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Preaching is Performance Art

The way it’s delivered is part of the message.
Clayton Schmit | posted 5/23/2011

I once heard a preacher who sorely tempted me to go to church no more.”

Nearly any churchgoer could have said this, and in nearly any period of history. But in this case the listener was Ralph Waldo Emerson, the American essayist and lecturer (1803-1882). He went on to explain that “the capital secret of [the preacher’s] profession, namely, to convert life into truth, he had not learned … there was not a surmise, a hint in all the discourse that he had ever lived at all.”

We have all heard preachers with that problem. Their sermons employ an artificial set of communication skills divorced from ordinary human life. These preachers assume that the purpose of the exegesis they learned in seminary is to spring-load sermons with technical data that will impress and subdue listeners. Or they spend all their time working on what to say and no time at all on how to say it.

T.S. Elliot said the purpose of literature is to turn blood into ink. In preaching, we’re called to turn ink back into blood. Yet so many preachers speak only abstractly, as if they were devoid of humanness. There’s no flesh, no blood, no tension, no mystery, no life in their sermons. No dialogue, no communication, and no eye contact with those looking at them expectantly every Sunday morning. Only words drawn from commentaries or a thesaurus. These are the preachers that tempt us “to go to church no more.”

But the opposite temptation also exists: to deliver the sermon in such an animated way that all attention is drawn to the preacher and away from the Word.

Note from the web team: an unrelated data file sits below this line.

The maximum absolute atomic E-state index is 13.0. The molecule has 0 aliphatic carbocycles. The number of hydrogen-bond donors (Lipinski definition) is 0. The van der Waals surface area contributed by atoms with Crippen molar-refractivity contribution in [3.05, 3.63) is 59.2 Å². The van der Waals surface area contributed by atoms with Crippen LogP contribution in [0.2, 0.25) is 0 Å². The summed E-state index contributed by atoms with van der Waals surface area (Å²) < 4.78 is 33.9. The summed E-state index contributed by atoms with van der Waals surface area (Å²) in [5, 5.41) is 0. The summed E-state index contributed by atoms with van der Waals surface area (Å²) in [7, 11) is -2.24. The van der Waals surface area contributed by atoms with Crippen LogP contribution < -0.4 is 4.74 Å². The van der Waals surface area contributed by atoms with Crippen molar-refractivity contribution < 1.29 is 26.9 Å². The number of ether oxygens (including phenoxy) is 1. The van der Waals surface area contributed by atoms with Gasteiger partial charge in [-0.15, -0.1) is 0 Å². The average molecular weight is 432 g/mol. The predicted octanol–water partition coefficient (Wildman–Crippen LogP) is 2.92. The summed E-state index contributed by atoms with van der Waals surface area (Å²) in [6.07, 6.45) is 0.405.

We could make a long list of such preachers: The wannabe comedian, the preacher obsessed with cultural awareness, the narrator that strings together poignant but pointless stories, the media maestro who spends hours mastering digital techniques and only minutes on the message, the preacher with an affected pulpit tone, the awkward speaker who has plenty to say but no confidence in delivery, the masterful presenter whose message is a string of banalities, the preacher who becomes convinced that personal experience and “life message” are more interesting than the gospel. The list goes on.

Such preachers also tempt us to give up on sermons altogether. In the end, it does not matter which of the temptations is displayed in the pulpit. The result is the same: the people are kept from an encounter with God.

Groucho Marx once humorously complained to his comic foil, Margaret Dumont, “I can see it now: you bending over a hot stove. But, I can’t see the stove.” I can see it now, too, in our churches: preachers filling the pulpit with, take your pick—hubris, clich, comedy, digital mastery, fumbling speech, pointlessness, flowery language, super-animationbut I cannot see Jesus.

Redeeming a Dirty Word

The Incarnational Element

Submission and Humility